Yes making your life harder to save $15 a year is a bit absurd too.
How does it potentially explode?

Worse case is I'm forced to liquidate the underlying securities in the first year of this which will then if have to pay the capital gains taxes. Best case is that I whittle down all of my capital gains. Likely outcome is somewhere in the middle.

Could you explain the worst case that would constitute an implosion?
Read the 4th post in this thread by randomguy

Basically the longer you do this, the more expensive your loans get and the faster your debt grows. If you end up with a significant portion of your wealth in debt, you could run out of borrowing room or have a margin call after a market dip.
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Re: Buy Borrow Die & Risk

Post by Journeyman510 »

His post makes a few assumptions. One that you are using margin. I will be using short box spreads. The cost of the loan (interest) is a capital loss. I have significant capital gains in the 7 figures. As I accumulate losses I can sell some my gains (tax free) and use those proceeds to pay down the debt to keep it manageable.

In my case, my household income is 1.5m and we have plenty left over from that to pay down the debt to keep it manageable.

The amount of debt is only troublesome if the rate is higher than what you make in the market AND the ratio of your debt to the liquidation value of securities is high.

Let's say I do have to bite the bullet and pay off my debt. I would only be out the "interest" which is a capital loss. So yeah I could loose some money if it implodes in the first year but I'd still be not that far off from where I would have been. So the risk is manageable (for me). Now if it happens a few years into my loan term then I very well have accumulated addition capital gains which I could offset with my capital losses and come out ahead even if things implode.

So my question is can we still call it an implosion if I made money?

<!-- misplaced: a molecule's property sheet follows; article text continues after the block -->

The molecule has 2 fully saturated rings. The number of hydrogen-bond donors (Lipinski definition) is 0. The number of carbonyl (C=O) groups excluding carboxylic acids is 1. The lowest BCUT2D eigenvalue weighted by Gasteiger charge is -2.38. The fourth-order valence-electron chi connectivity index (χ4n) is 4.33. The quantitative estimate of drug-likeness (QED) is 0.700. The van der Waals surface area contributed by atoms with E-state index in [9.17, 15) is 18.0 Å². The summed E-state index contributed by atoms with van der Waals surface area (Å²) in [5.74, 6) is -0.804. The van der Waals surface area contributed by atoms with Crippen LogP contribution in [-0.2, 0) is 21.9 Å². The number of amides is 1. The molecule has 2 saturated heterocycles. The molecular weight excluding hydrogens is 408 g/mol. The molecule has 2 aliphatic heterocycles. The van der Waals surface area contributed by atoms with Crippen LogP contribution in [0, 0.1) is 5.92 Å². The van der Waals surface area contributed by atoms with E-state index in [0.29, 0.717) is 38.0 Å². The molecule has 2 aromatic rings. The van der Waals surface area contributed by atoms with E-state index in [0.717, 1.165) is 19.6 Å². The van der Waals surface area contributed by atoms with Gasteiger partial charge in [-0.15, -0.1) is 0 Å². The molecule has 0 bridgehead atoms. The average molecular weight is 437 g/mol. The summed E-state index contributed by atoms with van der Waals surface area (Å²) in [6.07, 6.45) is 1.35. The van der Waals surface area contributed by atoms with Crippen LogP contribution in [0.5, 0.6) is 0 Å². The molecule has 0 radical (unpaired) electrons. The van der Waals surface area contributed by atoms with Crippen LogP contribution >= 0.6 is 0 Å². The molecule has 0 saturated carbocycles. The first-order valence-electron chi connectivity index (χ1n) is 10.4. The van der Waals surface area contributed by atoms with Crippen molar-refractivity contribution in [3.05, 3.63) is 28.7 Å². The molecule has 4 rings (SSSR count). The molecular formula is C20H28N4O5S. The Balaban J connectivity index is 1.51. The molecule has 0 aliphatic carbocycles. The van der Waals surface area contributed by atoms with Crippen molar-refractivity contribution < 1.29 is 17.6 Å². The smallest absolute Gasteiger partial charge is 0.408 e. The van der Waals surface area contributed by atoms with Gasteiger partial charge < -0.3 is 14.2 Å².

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Re: Buy Borrow Die & Risk

Post by afan »

The risk is that market movements reduce the value of your assets while your debt continues to grow. If the market crashes you may not have so much in the way capital gains.

If you do this for years and the total debt, including accumulated interest, are large compared to your assets, then it could implode. If you continue this for years but your debt never comes close to your asset value, then you remain safe.

I suggest looking at where you will be if the market drops by 80%. It rarely happens and may not happen in your lifetime. But you do not want to be wiped out if it does. Would a major crash take your assets below your debt level? Would it leave you solvent but force a margin call? You can avoid both outcomes by limiting your ever-increasing debt to a small part of your networth.
We don't know how to beat the market on a risk-adjusted basis, and we don't know anyone that does know either | --Swedroe | We assume that markets are efficient, that prices are right | --Fama
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Re: Buy Borrow Die & Risk

Post by afan »

Lee_WSP wrote: Thu Feb 01, 2024 12:08 pm I think it’s a pretty simple analysis. Is the interest rate paid higher than that of the investments.
It would be simple if we were dealing with known fixed rates. But no one knows what the interest rate on the debt or the returns on the investments will be. A strategy could look great when interest rates are low and there are high returns in the market. That same strategy can blow up if the interest rates on the debt go high and the market goes low.
We don't know how to beat the market on a risk-adjusted basis, and we don't know anyone that does know either | --Swedroe | We assume that markets are efficient, that prices are right | --Fama
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Lee_WSP
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Re: Buy Borrow Die & Risk

Post by Lee_WSP »